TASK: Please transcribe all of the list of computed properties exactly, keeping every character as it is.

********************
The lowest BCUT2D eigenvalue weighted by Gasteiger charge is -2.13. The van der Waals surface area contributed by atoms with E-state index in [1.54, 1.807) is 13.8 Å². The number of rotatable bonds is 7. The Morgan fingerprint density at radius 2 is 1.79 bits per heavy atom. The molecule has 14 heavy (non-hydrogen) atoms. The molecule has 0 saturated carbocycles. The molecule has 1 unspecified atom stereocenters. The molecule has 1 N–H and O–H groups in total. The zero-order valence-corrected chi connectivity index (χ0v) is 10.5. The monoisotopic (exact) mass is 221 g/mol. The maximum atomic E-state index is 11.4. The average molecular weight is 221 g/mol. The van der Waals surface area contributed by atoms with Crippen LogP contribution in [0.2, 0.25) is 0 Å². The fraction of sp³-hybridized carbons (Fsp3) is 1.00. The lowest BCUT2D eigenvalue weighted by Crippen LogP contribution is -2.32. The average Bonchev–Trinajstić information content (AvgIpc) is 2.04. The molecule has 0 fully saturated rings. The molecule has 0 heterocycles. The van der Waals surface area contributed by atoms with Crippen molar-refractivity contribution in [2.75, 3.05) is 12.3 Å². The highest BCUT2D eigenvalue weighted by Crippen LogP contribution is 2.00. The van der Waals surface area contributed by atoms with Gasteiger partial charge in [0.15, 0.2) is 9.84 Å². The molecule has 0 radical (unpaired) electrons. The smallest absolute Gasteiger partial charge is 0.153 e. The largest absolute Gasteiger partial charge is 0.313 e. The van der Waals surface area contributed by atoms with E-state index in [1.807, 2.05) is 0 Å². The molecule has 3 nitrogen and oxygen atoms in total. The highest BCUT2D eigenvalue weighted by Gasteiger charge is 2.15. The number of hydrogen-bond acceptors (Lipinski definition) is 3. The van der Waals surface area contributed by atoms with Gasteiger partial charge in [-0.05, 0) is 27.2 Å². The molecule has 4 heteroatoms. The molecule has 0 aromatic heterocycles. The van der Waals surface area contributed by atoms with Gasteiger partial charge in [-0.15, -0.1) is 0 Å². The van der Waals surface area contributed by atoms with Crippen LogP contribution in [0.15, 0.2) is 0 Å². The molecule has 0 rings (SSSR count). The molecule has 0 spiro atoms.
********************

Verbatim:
The lowest BCUT2D eigenvalue weighted by Gasteiger charge is -2.13. The van der Waals surface area contributed by atoms with E-state index in [1.54, 1.807) is 13.8 Å². The number of rotatable bonds is 7. The Morgan fingerprint density at radius 2 is 1.79 bits per heavy atom. The molecule has 14 heavy (non-hydrogen) atoms. The molecule has 0 saturated carbocycles. The molecule has 1 unspecified atom stereocenters. The molecule has 1 N–H and O–H groups in total. The zero-order valence-corrected chi connectivity index (χ0v) is 10.5. The monoisotopic (exact) mass is 221 g/mol. The maximum atomic E-state index is 11.4. The average molecular weight is 221 g/mol. The van der Waals surface area contributed by atoms with Crippen LogP contribution in [0.2, 0.25) is 0 Å². The fraction of sp³-hybridized carbons (Fsp3) is 1.00. The lowest BCUT2D eigenvalue weighted by Crippen LogP contribution is -2.32. The average Bonchev–Trinajstić information content (AvgIpc) is 2.04. The molecule has 0 fully saturated rings. The molecule has 0 heterocycles. The van der Waals surface area contributed by atoms with Crippen molar-refractivity contribution in [2.75, 3.05) is 12.3 Å². The highest BCUT2D eigenvalue weighted by Crippen LogP contribution is 2.00. The van der Waals surface area contributed by atoms with Gasteiger partial charge in [0.15, 0.2) is 9.84 Å². The molecule has 0 radical (unpaired) electrons. The smallest absolute Gasteiger partial charge is 0.153 e. The largest absolute Gasteiger partial charge is 0.313 e. The van der Waals surface area contributed by atoms with E-state index in [1.807, 2.05) is 0 Å². The molecule has 3 nitrogen and oxygen atoms in total. The highest BCUT2D eigenvalue weighted by Gasteiger charge is 2.15. The number of hydrogen-bond acceptors (Lipinski definition) is 3. The van der Waals surface area contributed by atoms with Gasteiger partial charge in [-0.05, 0) is 27.2 Å². The molecule has 4 heteroatoms. The molecule has 0 aromatic heterocycles. The van der Waals surface area contributed by atoms with Gasteiger partial charge in [-0.15, -0.1) is 0 Å². The van der Waals surface area contributed by atoms with Crippen LogP contribution in [0.15, 0.2) is 0 Å². The molecule has 0 rings (SSSR count). The molecule has 0 spiro atoms.